Star Wars Micro Machines (1994 – 2002) were one of the top-selling Star Wars toys of the 1990s. Galoob (and Hasbro) included numerous little ships, figures, playsets, and other items in their Star Wars Micro Machines line, and after a long slumber, that line has returned with Star Wars: The Force Awakens! In this series of articles, we’ll take a closer look at some of the most memorable toys from the line. In part two of this look back, we’ll be revisiting four different sub lines from the classic trilogy. They will bridge the gap between the vehicles discussed in part one and the playsets to be featured in future installments.
The figure packs of Star Wars Micro Machines played an important part in the line. Although the playsets contained several figures, the amount wasn’t enough to fully populate all sets or even create your own micro armies. The figure packs were a simple and brilliant solution that solved that issue. Galoob released 15 figure packs, each containing nine small figures. Most of the packs contained four differently sculpted figures of which three were packed twice and one was packed three times, making a total of nine. All the packs were offered on blister cards, but several designs have been used throughout the years of production. The original four sets were decorated with art of the different figures, but a more generic package would be provided for the other sets. The last sets appeared on an orange card with a stormtrooper photo. The back of the cards showed the other available figure packs.
The original four sets were the Stormtroopers, Ewoks, TIE pilots and Rebel Alliance pilots (in orange flightsuits). The Ewoks are especially noteworthy since Galoob made an additional effort to make them look really different. The Ewok figures still shared similar poses, but each one was colored differently. The next three sets were also troopbuilders: Jawas, Imperial Officers, and Echo Base Troopers. All were great additions, especially the tiny Jawas (to populate the Tatooine playsets) and three Imperial Officers in combat armor.
The next figure set was different, since it contained eight heroes and one villain. This was a rather unlucky release since all of those figures had been previously released with playsets. The figures were Darth Vader, Obi-Wan ghost, Leia (A New Hope), Chewbacca, Han Solo (A New Hope), R2-D2, C-3PO, Yoda, and Luke in his Bespin fatigues. Consequently, Galoob released another set of the same figures, but this time with new micro figures, including Leia Bespin, Luke(A New Hope), and Obi-Wan (Tatooine).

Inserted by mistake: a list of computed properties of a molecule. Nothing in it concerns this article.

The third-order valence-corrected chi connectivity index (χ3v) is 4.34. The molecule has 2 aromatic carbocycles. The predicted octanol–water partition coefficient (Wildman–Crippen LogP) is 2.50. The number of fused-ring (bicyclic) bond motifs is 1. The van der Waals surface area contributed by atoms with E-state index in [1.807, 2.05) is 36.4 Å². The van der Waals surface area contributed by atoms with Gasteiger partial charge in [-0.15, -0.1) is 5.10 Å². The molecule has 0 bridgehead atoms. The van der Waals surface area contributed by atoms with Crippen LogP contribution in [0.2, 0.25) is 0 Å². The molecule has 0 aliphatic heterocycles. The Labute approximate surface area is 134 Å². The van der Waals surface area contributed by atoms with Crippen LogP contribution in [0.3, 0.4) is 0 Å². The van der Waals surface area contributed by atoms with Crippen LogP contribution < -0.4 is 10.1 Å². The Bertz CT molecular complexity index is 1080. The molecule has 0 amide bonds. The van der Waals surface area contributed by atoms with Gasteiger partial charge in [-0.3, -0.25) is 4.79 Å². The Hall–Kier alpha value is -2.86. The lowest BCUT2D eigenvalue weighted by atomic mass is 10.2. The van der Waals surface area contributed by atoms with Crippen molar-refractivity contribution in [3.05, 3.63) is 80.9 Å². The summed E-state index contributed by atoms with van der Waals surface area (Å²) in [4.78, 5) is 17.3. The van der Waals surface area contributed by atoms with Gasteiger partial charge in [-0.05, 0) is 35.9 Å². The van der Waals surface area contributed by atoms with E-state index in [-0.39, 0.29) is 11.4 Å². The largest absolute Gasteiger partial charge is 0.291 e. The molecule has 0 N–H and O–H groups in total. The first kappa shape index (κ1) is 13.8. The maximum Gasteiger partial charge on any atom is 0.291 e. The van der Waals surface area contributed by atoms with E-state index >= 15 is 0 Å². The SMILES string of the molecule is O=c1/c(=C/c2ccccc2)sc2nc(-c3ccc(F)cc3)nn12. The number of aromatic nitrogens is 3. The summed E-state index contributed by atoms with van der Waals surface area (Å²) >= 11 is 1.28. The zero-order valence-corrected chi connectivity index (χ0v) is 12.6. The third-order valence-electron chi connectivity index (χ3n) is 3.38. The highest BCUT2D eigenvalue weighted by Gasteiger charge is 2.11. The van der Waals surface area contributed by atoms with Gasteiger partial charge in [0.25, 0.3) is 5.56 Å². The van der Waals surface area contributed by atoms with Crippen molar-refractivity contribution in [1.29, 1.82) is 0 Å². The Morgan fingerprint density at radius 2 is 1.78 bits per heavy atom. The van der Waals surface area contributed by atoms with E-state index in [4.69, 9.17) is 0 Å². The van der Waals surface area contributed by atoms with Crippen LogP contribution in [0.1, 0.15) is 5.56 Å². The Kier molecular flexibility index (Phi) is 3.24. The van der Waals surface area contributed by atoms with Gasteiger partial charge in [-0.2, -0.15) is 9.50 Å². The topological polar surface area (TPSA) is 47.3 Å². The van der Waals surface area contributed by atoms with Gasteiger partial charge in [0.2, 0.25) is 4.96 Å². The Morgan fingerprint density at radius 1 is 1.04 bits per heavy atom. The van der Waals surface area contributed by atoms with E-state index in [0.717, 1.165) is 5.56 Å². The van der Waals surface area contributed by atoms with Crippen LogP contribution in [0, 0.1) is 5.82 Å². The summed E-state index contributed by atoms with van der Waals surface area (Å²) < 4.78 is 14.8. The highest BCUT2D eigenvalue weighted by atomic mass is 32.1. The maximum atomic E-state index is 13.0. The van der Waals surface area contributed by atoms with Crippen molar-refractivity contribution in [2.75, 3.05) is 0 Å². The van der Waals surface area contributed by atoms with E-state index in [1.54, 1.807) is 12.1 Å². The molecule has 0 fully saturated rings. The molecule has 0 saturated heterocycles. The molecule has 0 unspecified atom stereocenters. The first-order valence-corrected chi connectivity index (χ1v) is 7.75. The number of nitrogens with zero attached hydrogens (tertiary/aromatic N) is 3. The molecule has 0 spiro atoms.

The next five sets would once again consist of troopbuilders: Imperial Troopers (Death Star Troopers), Rebel Fleet Troopers, Tusken Raiders, Endor Rebel Strike Team, and Imperial Scout Troopers. These two last sets have become very difficult (and expensive) to find these days. Next to the two heroes / villain sets, there was yet another figure pack that contained individual characters. The Bounty Hunters set included new figures of Boba Fett, Bossk, Dengar, IG-88, Zuckuss, 4-LOM, Boushh, Greedo, and Snoova from Shadows of the Empire. Galoob also released some vehicle and figural gift packs that included exclusive figures (Rebel pilot, TIE pilot, the Emperor, Ackbar, Royal Guard, Han Bespin …).
The figure packs are one of the greatest additions to the Micro Machines line because they allowed fans to collect many figures easily. You had the option to make your armies as large as you wanted them to be. The figure packs offered army soldiers that weren’t included in other sets (Rebel Endor Strike Team, Rebel Fleet Troopers, …). The packs with individual characters had figures with new poses and even exclusive characters that couldn’t be found somewhere else (Dengar, Zuckuss, etc.).
Shadows of the Empire
In 1996 Lucasfilm created Shadows of the Empire, a multimedia project set between The Empire Strikes Back and Return of the Jedi. It was meant as a crossover licensing test for The Phantom Menace and also to bridge the time until the arrival of the Special Editions. Many licensees produced Shadows of the Empire items and Galoob jumped aboard as well with three sets that contained a mix of micro figures, vehicles, and ships from Shadows. They were packed in nicely decorated blister cards with artwork of Drew Struzan. The back of the cards showed the other sets in the interesting Shadows subline that featured a lot of figures and ships that were never included elsewhere.
Pack I: Darth Vader, Guri, ASP droid, IG-2000 and Stinger.
Pack II: Prince Xizor, Emperor Palpatine, Virago and Swoop with driver.
Pack III: Luke Skywalker, Dash Rendar, Leebo, Outrider and Hound’s Tooth.